Iran to impose sanctions on 15 US firms for supporting 'terrorist actions' of Israel
Iran will impose sanctions on 15 US companies for their support for Israel and its 'terrorist actions', State news agency IRNA said on Sunday
Tehran: Iran will impose sanctions on 15 US companies for their support for Israel and its "terrorist actions", State news agency IRNA said on Sunday.
The decision, which is largely symbolic because the firms do not do business with Iran, comes two days after the US announced new sanctions on a number of foreign firms accused of collaborating with Iran's weapons programme.
Iran's sanctions target US firms that provide arms and equipment to Israel "for use against the Palestinians", IRNA said. "All transactions with these firms are forbidden, their assets will be seized and their officials will not be able to obtain a visa," it added.
The firms include United Technologies, ITT Corporation, Magnum Research INC, Military Armament Corporation and Bushmaster Firearms International. The list also included Re/Max Real Estate, which Tehran accuses of "buying and selling homes in settlements located in occupied territories".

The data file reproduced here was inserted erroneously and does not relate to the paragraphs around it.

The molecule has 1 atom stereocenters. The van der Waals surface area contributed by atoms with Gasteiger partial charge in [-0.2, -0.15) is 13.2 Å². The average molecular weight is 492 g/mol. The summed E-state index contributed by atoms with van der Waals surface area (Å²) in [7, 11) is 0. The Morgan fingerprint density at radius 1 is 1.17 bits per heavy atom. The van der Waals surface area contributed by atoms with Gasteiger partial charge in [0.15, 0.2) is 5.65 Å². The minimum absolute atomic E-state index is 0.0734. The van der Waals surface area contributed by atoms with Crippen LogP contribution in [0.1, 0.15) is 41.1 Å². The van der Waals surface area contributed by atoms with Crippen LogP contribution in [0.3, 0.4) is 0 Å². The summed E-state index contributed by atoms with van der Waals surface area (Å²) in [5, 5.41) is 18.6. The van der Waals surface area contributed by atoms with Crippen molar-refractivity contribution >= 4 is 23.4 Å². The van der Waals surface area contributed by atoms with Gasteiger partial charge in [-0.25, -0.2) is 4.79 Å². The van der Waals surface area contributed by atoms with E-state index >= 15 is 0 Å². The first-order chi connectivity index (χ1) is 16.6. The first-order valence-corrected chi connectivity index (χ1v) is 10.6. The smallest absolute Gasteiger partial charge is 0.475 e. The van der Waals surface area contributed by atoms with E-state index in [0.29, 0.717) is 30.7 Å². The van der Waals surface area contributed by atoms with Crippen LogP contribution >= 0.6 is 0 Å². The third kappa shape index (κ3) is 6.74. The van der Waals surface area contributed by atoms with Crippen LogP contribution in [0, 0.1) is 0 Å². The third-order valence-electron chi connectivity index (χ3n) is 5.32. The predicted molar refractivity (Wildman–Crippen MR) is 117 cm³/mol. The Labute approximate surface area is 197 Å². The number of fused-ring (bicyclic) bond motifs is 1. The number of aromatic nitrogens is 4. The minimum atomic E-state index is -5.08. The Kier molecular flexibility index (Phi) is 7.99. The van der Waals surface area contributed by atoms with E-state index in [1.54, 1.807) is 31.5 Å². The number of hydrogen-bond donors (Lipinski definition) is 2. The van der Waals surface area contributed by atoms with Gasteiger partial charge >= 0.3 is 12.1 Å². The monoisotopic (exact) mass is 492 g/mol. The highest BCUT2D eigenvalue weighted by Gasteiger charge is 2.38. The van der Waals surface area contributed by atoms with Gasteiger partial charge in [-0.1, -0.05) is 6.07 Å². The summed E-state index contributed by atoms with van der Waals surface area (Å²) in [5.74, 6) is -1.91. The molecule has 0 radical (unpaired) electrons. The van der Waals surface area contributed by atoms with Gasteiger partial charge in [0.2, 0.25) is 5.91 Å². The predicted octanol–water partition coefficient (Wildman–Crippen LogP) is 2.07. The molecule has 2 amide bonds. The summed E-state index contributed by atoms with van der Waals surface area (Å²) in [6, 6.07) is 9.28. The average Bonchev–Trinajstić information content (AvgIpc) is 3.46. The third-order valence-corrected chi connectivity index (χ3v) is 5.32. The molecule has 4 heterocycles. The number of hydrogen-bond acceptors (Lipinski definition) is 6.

Tensions have mounted between Tehran and Washington since US President Donald Trump took office in January. On Friday, Washington announced sanctions against foreign firms and individuals over allegedly collaborating with the weapons programmes of Iran and North Korea.
Trump has repeatedly criticised a July 2015 deal between Iran and world powers that saw the Islamic republic curb its nuclear programme in exchange for sanctions relief. Washington had imposed new sanctions on individuals and companies supporting Iran's ballistic missile programme and on its elite Revolutionary Guards.
US lawmakers are now seeking to further increase pressure, proposing a new law that would see Iran's Revolutionary Guards listed as a terrorist organisation.
The North is under international sanctions for its nuclear weapons and ballistic missile programmes, which it says it needs to defend against a US invasion
The North Korean missile tests came as Chinese Foreign Minister Wang Yi was in Seoul
On Monday, the state-run Korean Central News Agency reported that the tests of the new missiles showed they can hit targets 1,500 kilometers (930 miles) away.